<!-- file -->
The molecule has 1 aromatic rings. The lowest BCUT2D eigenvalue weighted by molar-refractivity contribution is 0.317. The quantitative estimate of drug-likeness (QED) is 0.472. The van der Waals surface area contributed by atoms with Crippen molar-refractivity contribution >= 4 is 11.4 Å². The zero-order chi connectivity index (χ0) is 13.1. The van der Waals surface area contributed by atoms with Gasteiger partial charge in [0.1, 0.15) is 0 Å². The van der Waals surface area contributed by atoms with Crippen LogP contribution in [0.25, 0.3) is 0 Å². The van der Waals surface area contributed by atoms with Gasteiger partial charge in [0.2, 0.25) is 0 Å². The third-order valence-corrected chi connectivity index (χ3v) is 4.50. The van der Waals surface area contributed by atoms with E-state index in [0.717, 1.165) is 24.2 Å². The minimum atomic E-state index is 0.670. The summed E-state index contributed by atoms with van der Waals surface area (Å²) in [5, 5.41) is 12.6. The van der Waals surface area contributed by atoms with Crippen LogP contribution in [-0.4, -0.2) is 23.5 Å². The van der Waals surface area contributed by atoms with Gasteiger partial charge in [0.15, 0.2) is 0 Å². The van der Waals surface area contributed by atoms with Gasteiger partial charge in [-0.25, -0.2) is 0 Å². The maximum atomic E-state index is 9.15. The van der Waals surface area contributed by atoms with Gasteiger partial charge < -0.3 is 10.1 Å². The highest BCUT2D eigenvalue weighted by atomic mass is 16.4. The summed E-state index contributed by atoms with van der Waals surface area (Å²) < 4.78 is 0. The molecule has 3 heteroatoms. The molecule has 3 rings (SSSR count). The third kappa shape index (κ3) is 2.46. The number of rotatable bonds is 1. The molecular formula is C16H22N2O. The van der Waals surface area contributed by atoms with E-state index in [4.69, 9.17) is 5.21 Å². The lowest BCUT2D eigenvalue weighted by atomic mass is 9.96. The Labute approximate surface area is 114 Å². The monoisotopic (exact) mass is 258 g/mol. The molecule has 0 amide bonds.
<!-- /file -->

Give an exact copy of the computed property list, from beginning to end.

The molecule has 1 aromatic rings. The lowest BCUT2D eigenvalue weighted by molar-refractivity contribution is 0.317. The quantitative estimate of drug-likeness (QED) is 0.472. The van der Waals surface area contributed by atoms with Crippen molar-refractivity contribution >= 4 is 11.4 Å². The zero-order chi connectivity index (χ0) is 13.1. The van der Waals surface area contributed by atoms with Gasteiger partial charge in [0.1, 0.15) is 0 Å². The van der Waals surface area contributed by atoms with Crippen LogP contribution in [0.25, 0.3) is 0 Å². The van der Waals surface area contributed by atoms with Gasteiger partial charge in [0.2, 0.25) is 0 Å². The third-order valence-corrected chi connectivity index (χ3v) is 4.50. The van der Waals surface area contributed by atoms with E-state index in [0.717, 1.165) is 24.2 Å². The minimum atomic E-state index is 0.670. The summed E-state index contributed by atoms with van der Waals surface area (Å²) in [5, 5.41) is 12.6. The van der Waals surface area contributed by atoms with Crippen LogP contribution in [-0.4, -0.2) is 23.5 Å². The van der Waals surface area contributed by atoms with Gasteiger partial charge in [0.15, 0.2) is 0 Å². The van der Waals surface area contributed by atoms with Gasteiger partial charge in [-0.25, -0.2) is 0 Å². The maximum atomic E-state index is 9.15. The van der Waals surface area contributed by atoms with Gasteiger partial charge < -0.3 is 10.1 Å². The highest BCUT2D eigenvalue weighted by atomic mass is 16.4. The summed E-state index contributed by atoms with van der Waals surface area (Å²) < 4.78 is 0. The molecule has 3 heteroatoms. The molecule has 3 rings (SSSR count). The third kappa shape index (κ3) is 2.46. The number of rotatable bonds is 1. The molecular formula is C16H22N2O. The van der Waals surface area contributed by atoms with E-state index in [4.69, 9.17) is 5.21 Å². The lowest BCUT2D eigenvalue weighted by atomic mass is 9.96. The Labute approximate surface area is 114 Å². The monoisotopic (exact) mass is 258 g/mol. The molecule has 0 amide bonds.